Real Deal: The business of property by Philip Farrell
When it comes to selling your home, does time of year really matter? Historically, there were two main selling seasons - spring and autumn - and the property calendar would take the following path: January and February, finalise plans and prepare property for market; March to June - property on the market benefiting from the longer spring evenings; July and August, when the temperatures could soar to 18 or 19 degrees(!) - things slow down with schools out and holidays beckoning; September - perceived as a good time to go to market; November - the market winds down again. That was how it used to be.
Interestingly, recent surveys have shown that St Stephen's Day is the busiest day of the year for many property portals which highlights that Christmas is still the time of year when people make decisions.
However, the market today is far less seasonal. Information is available 24/7. The consumer is in control and demands instant service. There are, however, particular times when consumer focus is elsewhere. Take this month, for example: we have a political situation which brings the words "bun fight" to mind. The consensus is it will be April before we know who will lead the country. Next week there is St Patrick's Day and Cheltenham, followed by Easter which has an added importance with the centenary celebrations this year. All of the above will be confounded by a three-week school break.
If you have imminent plans to go to market, my advice is to hold off for another month. The only real downside to putting a property to market at a time traditionally seen as off-season is that it may remain on the market a little longer. However, it is unlikely to affect the final price achieved.
Long distance viewings now a (virtual) reality
A sign of things to come? Sherry FitzGerald recently announced their intention to introduce Ireland's first virtual reality platform for viewing properties. A prospective buyer can now don a Samsung Gear headset and go on a virtual walkabout through an unbuilt property where they can appreciate the proportions of the rooms, see views from the windows and experience the expected finish of the showhouse. It's technology already in use in other industries and another aspect to the "property tech" phenomenon which has exploded onto the scene of late. It also has the potential to change fundamentally how people reach their decision to buy or sell a home. According to Joanne Geary, marketing manager of Sherry FitzGerald, "The ultimate plan is to have the VR headsets in every office where buyers can view any property on our books."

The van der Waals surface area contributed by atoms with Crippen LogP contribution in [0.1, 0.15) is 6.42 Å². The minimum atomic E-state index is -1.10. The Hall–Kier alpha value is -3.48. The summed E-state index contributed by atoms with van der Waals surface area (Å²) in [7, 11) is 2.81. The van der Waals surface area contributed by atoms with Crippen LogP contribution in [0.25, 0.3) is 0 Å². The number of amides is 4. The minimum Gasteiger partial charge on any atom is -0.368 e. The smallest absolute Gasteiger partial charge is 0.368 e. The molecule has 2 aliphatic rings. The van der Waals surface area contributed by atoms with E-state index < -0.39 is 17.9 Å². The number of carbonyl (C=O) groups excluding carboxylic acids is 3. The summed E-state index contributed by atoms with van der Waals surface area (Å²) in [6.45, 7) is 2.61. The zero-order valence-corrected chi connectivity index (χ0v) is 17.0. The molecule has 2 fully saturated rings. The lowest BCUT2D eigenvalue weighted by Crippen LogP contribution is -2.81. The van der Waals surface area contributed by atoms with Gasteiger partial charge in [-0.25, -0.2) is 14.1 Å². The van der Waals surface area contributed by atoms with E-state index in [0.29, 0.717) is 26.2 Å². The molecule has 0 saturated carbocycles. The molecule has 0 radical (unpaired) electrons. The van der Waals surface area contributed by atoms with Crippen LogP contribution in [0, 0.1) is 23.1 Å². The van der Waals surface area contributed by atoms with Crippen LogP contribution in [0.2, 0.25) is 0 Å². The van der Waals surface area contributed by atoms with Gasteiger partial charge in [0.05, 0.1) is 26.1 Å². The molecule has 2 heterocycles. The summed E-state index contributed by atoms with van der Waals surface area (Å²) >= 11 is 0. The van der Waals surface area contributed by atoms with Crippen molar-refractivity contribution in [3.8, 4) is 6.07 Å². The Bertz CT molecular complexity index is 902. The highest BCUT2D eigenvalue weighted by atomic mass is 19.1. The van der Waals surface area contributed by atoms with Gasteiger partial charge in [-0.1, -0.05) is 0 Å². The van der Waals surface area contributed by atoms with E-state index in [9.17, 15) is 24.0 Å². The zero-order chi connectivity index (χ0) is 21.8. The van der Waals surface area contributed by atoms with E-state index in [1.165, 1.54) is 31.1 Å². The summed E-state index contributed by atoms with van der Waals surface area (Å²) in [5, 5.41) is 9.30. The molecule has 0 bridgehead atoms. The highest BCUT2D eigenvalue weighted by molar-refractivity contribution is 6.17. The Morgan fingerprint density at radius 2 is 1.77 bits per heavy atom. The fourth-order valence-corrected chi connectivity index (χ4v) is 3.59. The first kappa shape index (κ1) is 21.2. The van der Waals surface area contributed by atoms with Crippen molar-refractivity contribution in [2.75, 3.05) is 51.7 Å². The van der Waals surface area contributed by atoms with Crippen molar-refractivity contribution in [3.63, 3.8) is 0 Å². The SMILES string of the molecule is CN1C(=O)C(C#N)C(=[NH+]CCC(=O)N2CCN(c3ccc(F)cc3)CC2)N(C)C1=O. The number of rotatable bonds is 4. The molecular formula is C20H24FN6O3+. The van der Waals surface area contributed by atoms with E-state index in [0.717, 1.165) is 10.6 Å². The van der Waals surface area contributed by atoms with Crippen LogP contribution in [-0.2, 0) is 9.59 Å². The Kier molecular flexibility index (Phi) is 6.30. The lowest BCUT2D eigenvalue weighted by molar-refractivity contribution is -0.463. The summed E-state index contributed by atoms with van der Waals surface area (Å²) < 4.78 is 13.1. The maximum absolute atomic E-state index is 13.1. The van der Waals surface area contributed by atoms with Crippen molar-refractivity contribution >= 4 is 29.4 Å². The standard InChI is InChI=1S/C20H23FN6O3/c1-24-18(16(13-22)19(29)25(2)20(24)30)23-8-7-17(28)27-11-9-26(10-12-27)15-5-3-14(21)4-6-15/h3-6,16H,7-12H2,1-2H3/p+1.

One potential benefit will be reduced numbers of physical inspections as purchasers will have taken a virtual tour prior to inspection and so have edited their wish list down. It begs the question of whether such a purchaser would be required to provide a 'Valuation Report' or a 'Minority Report' for the banks for mortgage purposes?
Lighter regulations could help builders
One of the primary disincentives for builders is the excessive planning regulations which we have in Ireland. I am all for continually raising standards, however, we need to look at areas where regulations are unnecessary and act as a deterrent in the provision of new homes - an area which is currently in crisis. One only has to look at the report released this week by the ESRI which highlighted the issue of longer commutes, as discussed here last week.
Let's look at two examples of this. A current requirement is that all new homes must provide 9 sqm (100 sq ft) of storage space. This may not seem significant, however, if you assume a conservative build cost of €1,100 per sqm (€100 per sq ft), this is an additional cost of €10,000 for each home. If this requirement was removed, it could be the catalyst to making particular projects viable. Surely, the whole area of storage can be dealt with as previously, with a shed out the back.
A second area is the archaic planning process that exists in this country. Time is money. The decision-making process is slow, lethargic and discouraging.
While due process must be followed when considering all planning applications, the speed of getting to this point of decision is snail-like and costly to say the least.
Deeper commitment to Ireland from Sotheby's
Sotheby's International Realty have had a presence in the Irish property market for many years through their long-established affiliate Bill Montgomery. A very encouraging development is the arrival this month of a dedicated property team on the ground with a Dublin city centre office to open over the coming months.
The Irish wing of the operation will be headed up by David Ashmore, former director of Fine Homes and Estates at Sherry FitzGerald. The announcement is a vote of confidence in the Irish property market. What is also reassuring is that it is a commitment to the entire country, not just Dublin, as many of the properties on their books will be located outside the capital. David is keen to point out that Sotheby's "are not just interested in larger more expensive properties but also smaller exceptional properties with a difference that may appeal to the international buyer".